Karthik Raman, Paul N. Bennett, and Kevyn Collins-Thompson
Current research on web search has focused on optimizing and evaluating single queries. However, a significant fraction of user queries are part of more complex tasks which span multiple queries across one or more search sessions. An ideal search engine would not only retrieve relevant results for a user's particular query but also be able to identify when the user is engaged in a more complex task and aid the user in completing that task. Toward optimizing whole-session or task relevance, we characterize and address the problem of intrinsic diversity (ID) in retrieval, a type of complex task that requires multiple interactions with current search engines. Unlike existing work on extrinsic diversity that deals with ambiguity in intent across multiple users, ID queries often have little ambiguity in intent but seek content covering a variety of aspects on a shared theme. In such scenarios, the underlying needs are typically exploratory, comparative, or breadth-oriented in nature. We identify and address three key problems for ID retrieval: identifying authentic examples of ID tasks from post-hoc analysis of behavioral signals in search logs; learning to identify initiator queries that mark the start of an ID search task; and given an initiator query, predicting which content to prefetch and rank.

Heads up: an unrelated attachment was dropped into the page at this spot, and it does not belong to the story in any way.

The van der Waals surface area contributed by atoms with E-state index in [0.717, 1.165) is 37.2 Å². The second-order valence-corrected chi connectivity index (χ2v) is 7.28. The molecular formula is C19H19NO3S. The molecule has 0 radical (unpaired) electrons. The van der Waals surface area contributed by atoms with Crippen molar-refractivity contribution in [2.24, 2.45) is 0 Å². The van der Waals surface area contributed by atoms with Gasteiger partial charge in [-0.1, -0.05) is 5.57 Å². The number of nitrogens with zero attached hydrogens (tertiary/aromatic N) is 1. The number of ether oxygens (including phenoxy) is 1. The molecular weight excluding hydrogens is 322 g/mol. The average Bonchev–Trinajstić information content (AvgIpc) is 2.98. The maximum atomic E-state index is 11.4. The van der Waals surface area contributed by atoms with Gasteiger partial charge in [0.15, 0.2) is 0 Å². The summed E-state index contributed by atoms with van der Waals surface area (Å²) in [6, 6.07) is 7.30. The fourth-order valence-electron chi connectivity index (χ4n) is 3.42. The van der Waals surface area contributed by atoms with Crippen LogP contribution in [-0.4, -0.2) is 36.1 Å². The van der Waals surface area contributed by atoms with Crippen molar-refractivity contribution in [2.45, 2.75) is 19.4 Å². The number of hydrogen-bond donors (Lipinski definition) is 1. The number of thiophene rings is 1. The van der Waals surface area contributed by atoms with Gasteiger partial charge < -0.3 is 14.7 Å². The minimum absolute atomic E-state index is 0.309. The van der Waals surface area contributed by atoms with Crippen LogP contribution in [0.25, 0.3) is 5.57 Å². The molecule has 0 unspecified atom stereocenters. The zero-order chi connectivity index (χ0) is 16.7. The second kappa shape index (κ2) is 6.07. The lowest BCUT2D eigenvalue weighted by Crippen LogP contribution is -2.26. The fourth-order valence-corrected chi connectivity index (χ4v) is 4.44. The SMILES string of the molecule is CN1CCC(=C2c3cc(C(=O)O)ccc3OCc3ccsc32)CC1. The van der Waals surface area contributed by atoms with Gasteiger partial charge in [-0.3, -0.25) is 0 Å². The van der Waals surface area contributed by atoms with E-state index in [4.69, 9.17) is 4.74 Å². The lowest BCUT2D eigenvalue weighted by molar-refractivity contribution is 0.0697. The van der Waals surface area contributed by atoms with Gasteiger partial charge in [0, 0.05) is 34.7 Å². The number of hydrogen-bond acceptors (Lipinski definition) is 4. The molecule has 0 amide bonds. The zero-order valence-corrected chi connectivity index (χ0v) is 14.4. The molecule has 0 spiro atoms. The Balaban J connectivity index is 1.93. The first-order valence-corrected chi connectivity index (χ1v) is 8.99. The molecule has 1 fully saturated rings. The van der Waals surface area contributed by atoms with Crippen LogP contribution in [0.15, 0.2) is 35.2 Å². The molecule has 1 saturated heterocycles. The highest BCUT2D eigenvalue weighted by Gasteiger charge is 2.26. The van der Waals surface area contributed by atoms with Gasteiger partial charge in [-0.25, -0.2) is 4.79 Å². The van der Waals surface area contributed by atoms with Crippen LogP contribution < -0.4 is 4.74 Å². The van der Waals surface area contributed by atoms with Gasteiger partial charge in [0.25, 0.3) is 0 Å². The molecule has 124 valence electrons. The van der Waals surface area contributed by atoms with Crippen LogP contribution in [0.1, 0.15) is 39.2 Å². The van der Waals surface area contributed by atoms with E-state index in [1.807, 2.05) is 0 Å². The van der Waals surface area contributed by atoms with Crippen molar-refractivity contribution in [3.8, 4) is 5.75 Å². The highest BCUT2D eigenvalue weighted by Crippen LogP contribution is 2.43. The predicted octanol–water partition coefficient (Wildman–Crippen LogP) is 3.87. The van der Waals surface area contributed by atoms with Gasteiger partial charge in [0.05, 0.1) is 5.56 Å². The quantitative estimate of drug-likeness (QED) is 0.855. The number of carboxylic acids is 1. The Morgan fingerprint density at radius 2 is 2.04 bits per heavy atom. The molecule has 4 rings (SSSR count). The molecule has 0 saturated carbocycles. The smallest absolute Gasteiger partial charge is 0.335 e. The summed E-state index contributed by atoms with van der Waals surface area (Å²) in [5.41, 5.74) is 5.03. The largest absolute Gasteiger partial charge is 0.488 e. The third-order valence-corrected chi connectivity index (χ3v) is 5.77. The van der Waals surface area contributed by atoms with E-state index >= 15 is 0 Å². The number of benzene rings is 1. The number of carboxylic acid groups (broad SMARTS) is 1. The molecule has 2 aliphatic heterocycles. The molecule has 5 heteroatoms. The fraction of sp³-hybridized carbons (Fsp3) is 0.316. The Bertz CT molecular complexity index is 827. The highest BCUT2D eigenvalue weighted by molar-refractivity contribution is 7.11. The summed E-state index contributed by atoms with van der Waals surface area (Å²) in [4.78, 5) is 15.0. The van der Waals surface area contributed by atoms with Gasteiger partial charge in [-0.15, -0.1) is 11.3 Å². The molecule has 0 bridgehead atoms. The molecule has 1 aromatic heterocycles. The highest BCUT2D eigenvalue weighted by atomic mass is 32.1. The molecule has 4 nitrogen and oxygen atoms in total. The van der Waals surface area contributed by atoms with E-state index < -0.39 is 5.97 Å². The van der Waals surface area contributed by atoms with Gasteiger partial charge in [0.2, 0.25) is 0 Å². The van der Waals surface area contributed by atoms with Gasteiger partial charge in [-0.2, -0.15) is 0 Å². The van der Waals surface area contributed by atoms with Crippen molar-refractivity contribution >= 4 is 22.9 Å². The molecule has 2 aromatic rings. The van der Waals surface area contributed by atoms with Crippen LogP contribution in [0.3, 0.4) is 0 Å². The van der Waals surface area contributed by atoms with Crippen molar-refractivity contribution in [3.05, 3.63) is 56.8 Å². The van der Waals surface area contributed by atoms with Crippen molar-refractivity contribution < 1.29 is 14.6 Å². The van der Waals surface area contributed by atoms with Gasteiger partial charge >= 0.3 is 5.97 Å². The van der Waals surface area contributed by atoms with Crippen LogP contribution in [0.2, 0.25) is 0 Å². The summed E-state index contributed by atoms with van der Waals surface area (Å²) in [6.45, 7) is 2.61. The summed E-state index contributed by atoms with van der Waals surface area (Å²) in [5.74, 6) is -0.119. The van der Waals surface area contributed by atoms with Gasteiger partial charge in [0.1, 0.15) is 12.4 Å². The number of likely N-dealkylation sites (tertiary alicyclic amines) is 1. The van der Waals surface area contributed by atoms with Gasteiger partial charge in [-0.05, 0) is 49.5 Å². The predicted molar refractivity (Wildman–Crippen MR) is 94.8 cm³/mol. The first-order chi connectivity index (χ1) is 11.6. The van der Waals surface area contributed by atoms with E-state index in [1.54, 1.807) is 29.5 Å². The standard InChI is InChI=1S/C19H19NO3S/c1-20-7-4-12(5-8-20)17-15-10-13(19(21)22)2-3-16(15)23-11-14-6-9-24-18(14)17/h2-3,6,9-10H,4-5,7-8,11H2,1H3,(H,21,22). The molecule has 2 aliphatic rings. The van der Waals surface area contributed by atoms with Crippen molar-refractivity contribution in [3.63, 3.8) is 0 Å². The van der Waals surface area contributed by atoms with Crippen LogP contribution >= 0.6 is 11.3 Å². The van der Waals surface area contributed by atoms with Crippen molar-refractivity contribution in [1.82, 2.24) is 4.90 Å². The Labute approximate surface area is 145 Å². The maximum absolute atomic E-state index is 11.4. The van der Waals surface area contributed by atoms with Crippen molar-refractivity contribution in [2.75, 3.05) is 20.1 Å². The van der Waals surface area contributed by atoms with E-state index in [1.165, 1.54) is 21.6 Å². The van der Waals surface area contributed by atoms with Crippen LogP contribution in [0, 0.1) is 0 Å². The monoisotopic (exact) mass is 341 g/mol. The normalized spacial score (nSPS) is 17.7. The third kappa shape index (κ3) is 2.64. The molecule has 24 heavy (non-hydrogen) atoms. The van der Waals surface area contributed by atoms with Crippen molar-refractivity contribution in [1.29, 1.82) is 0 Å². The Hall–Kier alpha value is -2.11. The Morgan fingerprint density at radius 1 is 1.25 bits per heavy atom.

|Published in||Proceedings of the 36th Annual ACM SIGIR Conference (SIGIR 2013)|